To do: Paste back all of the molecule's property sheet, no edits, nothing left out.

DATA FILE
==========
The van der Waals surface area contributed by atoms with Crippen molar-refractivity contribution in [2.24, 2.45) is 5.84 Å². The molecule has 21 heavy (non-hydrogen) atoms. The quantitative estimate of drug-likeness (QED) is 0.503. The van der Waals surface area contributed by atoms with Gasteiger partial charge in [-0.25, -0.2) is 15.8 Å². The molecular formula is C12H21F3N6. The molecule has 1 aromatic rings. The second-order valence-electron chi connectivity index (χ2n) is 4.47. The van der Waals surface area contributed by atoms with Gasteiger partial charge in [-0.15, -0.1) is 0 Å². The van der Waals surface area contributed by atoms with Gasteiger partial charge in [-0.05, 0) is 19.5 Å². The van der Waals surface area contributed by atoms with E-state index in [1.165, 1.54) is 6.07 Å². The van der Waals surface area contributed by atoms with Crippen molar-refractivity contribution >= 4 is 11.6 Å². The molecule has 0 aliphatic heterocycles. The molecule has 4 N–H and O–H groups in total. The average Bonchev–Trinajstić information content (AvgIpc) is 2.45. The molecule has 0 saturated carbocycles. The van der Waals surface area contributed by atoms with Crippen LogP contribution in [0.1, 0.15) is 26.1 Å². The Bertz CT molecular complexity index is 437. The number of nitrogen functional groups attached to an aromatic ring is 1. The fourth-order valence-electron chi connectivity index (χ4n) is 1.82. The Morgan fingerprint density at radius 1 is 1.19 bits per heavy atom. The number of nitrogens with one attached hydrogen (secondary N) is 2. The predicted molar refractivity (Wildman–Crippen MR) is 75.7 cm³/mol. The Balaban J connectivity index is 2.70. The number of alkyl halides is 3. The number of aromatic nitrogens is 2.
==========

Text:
The van der Waals surface area contributed by atoms with Crippen molar-refractivity contribution in [2.24, 2.45) is 5.84 Å². The molecule has 21 heavy (non-hydrogen) atoms. The quantitative estimate of drug-likeness (QED) is 0.503. The van der Waals surface area contributed by atoms with Gasteiger partial charge in [-0.25, -0.2) is 15.8 Å². The molecular formula is C12H21F3N6. The molecule has 1 aromatic rings. The second-order valence-electron chi connectivity index (χ2n) is 4.47. The van der Waals surface area contributed by atoms with Gasteiger partial charge in [-0.15, -0.1) is 0 Å². The van der Waals surface area contributed by atoms with Gasteiger partial charge in [-0.05, 0) is 19.5 Å². The van der Waals surface area contributed by atoms with E-state index in [1.165, 1.54) is 6.07 Å². The van der Waals surface area contributed by atoms with Crippen molar-refractivity contribution >= 4 is 11.6 Å². The molecule has 0 aliphatic heterocycles. The molecule has 4 N–H and O–H groups in total. The average Bonchev–Trinajstić information content (AvgIpc) is 2.45. The molecule has 0 saturated carbocycles. The van der Waals surface area contributed by atoms with Crippen LogP contribution in [0.1, 0.15) is 26.1 Å². The Bertz CT molecular complexity index is 437. The number of nitrogen functional groups attached to an aromatic ring is 1. The fourth-order valence-electron chi connectivity index (χ4n) is 1.82. The Morgan fingerprint density at radius 1 is 1.19 bits per heavy atom. The number of nitrogens with one attached hydrogen (secondary N) is 2. The predicted molar refractivity (Wildman–Crippen MR) is 75.7 cm³/mol. The Balaban J connectivity index is 2.70. The number of alkyl halides is 3. The number of aromatic nitrogens is 2.